The Scott Sisters’ release and Mississippi racism
Published Jan 5, 2011 4:17 PM
Also see: Scott Sisters will be free
The anti-racist movement celebrated an important victory when it was announced
on Dec. 30 that the prison sentences of Jamie Scott and Gladys Scott would be
suspended by Mississippi Gov. Haley Barbour.
The Scott Sisters, who are African American, have spent 16 years of their lives
at the Central Mississippi Correctional Facility for the “crime” of
taking $11 from a convenience store in December 1993. At the time of their
arrest, Jamie was 22 years old and Gladys was 19 years old and pregnant. Two
African-American youth, who admitted taking the money, stated at the Scott
Sisters’ trial that they falsely implicated the sisters in order to
receive a reduced sentence.
This testimony did not stop the Scott Sisters from being found guilty and
sentenced to life in prison in 1994. Neither sister had a prior arrest record
nor did any violence take place during the so-called robbery. They are now 38
and 36 years old, respectively.
Courts have turned down appeal after appeal. When the sisters first entered
prison, they were healthy women. Due to inhumane prison conditions, including
the lack of nutritious food and inadequate health care, one of Jamie
Scott’s kidneys is failing. The prison has denied her regular dialysis
treatments, inaction that could have resulted in her death. Gladys Scott has
offered one of her kidneys since Jamie is in need of a transplant.
How did the sisters find out about Barbour’s announcement? Did the
governor’s office contact the sisters directly? No. Gladys Scott found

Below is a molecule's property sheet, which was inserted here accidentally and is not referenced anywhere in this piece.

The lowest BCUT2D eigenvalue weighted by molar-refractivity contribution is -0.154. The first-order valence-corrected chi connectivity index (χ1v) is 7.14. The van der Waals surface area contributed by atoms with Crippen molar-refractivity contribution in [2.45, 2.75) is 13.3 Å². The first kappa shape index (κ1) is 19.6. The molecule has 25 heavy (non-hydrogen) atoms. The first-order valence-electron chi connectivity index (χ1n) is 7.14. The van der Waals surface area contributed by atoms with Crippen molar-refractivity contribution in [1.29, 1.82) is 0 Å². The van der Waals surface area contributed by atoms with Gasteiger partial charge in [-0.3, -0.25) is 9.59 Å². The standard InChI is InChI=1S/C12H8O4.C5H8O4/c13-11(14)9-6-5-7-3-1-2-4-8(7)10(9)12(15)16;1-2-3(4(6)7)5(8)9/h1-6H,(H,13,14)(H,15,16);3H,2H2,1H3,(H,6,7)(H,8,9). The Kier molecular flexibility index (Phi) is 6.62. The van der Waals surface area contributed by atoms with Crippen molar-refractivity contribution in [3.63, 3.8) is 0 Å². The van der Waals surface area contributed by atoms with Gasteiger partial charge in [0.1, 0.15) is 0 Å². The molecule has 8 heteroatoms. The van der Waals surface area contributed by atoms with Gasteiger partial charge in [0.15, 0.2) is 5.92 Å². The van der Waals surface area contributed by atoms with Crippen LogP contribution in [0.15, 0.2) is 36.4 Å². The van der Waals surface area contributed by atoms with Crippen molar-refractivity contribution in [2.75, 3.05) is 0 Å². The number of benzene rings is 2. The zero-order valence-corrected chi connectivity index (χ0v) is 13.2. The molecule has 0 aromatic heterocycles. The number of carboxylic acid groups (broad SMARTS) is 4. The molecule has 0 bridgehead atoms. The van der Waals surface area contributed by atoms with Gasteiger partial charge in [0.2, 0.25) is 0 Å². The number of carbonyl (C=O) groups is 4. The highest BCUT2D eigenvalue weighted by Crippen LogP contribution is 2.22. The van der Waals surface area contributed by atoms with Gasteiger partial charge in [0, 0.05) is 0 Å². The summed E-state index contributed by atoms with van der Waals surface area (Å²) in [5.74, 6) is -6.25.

out while looking at the news. Their mother, Evelyn Rasco, got the news when a
reporter called her at her home in Florida.
Before the Dec. 30 announcement, any demands that the sisters be pardoned were
ignored by the governor and the Mississippi Parole Board. Bob Herbert, the
African-American op-ed writer for the New York Times, wrote two columns last
fall in support of the Scott Sisters. He pointed out cases of prisoners who had
been convicted of murder being pardoned or paroled in Mississippi.
Many demonstrations held throughout the state in support of the Scott Sisters
have been led by the Mississippi Workers’ Center for Human Rights;
Southern Human Rights Organizing Conference activists; Chokwe Lumumba, a lawyer
for the sisters; and others. In June 2010 Mississippi protesters traveled by
bus to Washington, D.C., to demand that the Department of Justice put pressure
on Barbour to release the sisters. Support from NAACP National President Ben
Jealous and comedian-activist Dick Gregory, along with Herbert’s columns,
have helped to bring national and international attention to the racist
injustice suffered by these two women.
Mississippi: a modern-day plantation
Barbour made it clear in his Dec. 30 statement that he was suspending the
sisters’ sentences, not pardoning them, because he wanted to avoid having
taxpayers pay $200,000 annually to sustain Jamie on dialysis.
A pardon would have led to an almost immediate release of the sisters. In fact,